Karla Holloway Mentoring Award
The Karla Holloway Mentoring Award is an annual award honoring a nominated individual from a Collaborative institution for excellence in mentoring young women and/or girls of color.
During her academic career, Dr. Karla Holloway authored eight books and held appointments in the departments of English, the Law School, Women’s Studies, and African & African American Studies simultaneously. In the midst of this prolific professional career, Professor Holloway set aside time to advise students, she used her official positions to create opportunities and generate resources for marginalized students, and she advocated for generations of young scholars. Her substantive mentorship had meaningful and lasting impact for many women of color researchers.
The Karla Holloway Mentoring Award recognizes the crucial importance of mentoring for identifying, cultivating, and supporting women of color scholars.
This award recognizes individuals who work with women and girls of color during the early stages of their development as scholars and researchers. This can include work with undergraduate and graduate students, post-doctoral fellows and junior faculty, and youth leaders and community based youth researchers.
Only individuals who currently work at a member institution of the Collaborative to Advance Equity Through Research are eligible for nomination for this award.
Dr. Amber DeBono
Social psychologist and Winston-Salem State University professor Amber DeBono, Ph.D., has been selected as the recipient of the 2017 Karla Holloway Mentoring Award. This annual award, named in honor of Duke University Professor Dr. Karla Holloway’s substantive mentorship of women of color researchers during her academic career, recognizes a nominated individual for excellence in mentoring young women of color. DeBono, who nominators described as “a vital part of my student success,” “a mentor and role model,” and “an integral part of my support system,” is the inaugural recipient.
Nominators testified to DeBono’s dedication to creating opportunities for undergraduate women of color, including matching students with graduate mentors; taking students to present at conferences; helping students publish in undergraduate journals; co-publishing with students; and supporting students’ research growth through research assistant positions in her lab.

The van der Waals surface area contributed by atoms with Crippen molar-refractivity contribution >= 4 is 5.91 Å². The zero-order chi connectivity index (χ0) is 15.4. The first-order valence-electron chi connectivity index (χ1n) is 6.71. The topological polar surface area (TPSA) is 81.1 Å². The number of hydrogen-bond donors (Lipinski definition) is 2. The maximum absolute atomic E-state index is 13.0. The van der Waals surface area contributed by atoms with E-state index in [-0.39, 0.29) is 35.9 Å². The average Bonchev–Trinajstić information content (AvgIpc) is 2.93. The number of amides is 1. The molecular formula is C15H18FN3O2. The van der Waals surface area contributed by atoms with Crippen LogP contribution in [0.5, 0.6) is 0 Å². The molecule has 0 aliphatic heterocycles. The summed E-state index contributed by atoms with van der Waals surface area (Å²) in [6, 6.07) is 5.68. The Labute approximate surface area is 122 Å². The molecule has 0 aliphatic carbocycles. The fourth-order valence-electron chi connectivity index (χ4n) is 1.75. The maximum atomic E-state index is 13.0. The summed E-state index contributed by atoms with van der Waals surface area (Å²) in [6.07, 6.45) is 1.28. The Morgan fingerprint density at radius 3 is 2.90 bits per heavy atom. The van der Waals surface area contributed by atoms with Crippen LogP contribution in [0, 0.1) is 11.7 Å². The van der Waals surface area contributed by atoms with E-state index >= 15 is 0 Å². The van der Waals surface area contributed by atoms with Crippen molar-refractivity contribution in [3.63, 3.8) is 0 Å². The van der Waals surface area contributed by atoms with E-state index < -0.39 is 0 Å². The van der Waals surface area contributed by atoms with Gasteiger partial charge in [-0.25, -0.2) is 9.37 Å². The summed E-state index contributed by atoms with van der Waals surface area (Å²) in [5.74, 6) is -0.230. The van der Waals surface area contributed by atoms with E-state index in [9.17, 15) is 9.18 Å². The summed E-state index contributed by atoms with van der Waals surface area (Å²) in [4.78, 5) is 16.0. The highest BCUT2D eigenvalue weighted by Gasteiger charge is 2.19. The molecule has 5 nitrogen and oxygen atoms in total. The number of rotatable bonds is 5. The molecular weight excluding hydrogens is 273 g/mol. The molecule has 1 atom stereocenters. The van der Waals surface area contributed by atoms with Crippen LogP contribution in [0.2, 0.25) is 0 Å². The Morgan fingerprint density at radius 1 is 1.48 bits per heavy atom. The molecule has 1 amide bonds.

“Amber has worked tirelessly to provide students with research opportunities and send them to graduate school,” a nominator wrote. “She gets as much of a thrill when her students publish as when she publishes her own.” A student commented, “She has opened so many doors for me, and even pushed me when I hesitated to take steps forward. […] I would have never thought that I would have done so much in my undergraduate years, but because of Dr. DeBono, I have an amazing CV and will be graduating knowing with confidence what my next steps are.”
DeBono is Assistant Professor of Psychological Sciences at Winston-Salem State University, a historically black constituent institution of the University of North Carolina that offers a rich curriculum rooted in a high-quality, liberal education.
“It is an overwhelming and deeply gratifying honor to have an award in my name; but it becomes meaningful in the most wonderful way when I see this young scholar, Professor Amber DeBono, as the first recipient,” Duke University James B. Duke professor of English Karla Holloway said. “Mentorship matters because our circles and cycles of scholarly sharing, professional attention, and critical support model and shape institutional cultures.”
Former students of DeBono wrote about her professional and personal support, and how she engaged with them as individuals. “She recognized each of her research assistants as individuals with unique backgrounds and narratives, instead of assuming we all shared a similar background,” a nominator wrote. “Dr. DeBono asked me about cultural differences and was open to talking about the obstacles I anticipated as a Black woman in academia.”
Another student wrote, “She always told us she was there if we needed anything, including homework help, finding cheaper textbooks or even if we just needed someone to listen. Dr. DeBono provided a level of support that I think all girls of color deserve from someone while in college.”
Students identified DeBono’s active mentorship as key in advancing their academic work:
“She pushed me to be the best student I could be and encouraged me to apply to both master and doctorate programs, submit my research for publication, and present at conferences.”
“I have the pleasure of attributing my many presentations, conference attendances, and graduate program acceptances to [her] help.”
“She gave us exposure, made our CVs competitive, and encouraged us to explore interests outside of classes and the lab.”
“She truly cares about her students and it is obvious that she wants us to succeed.”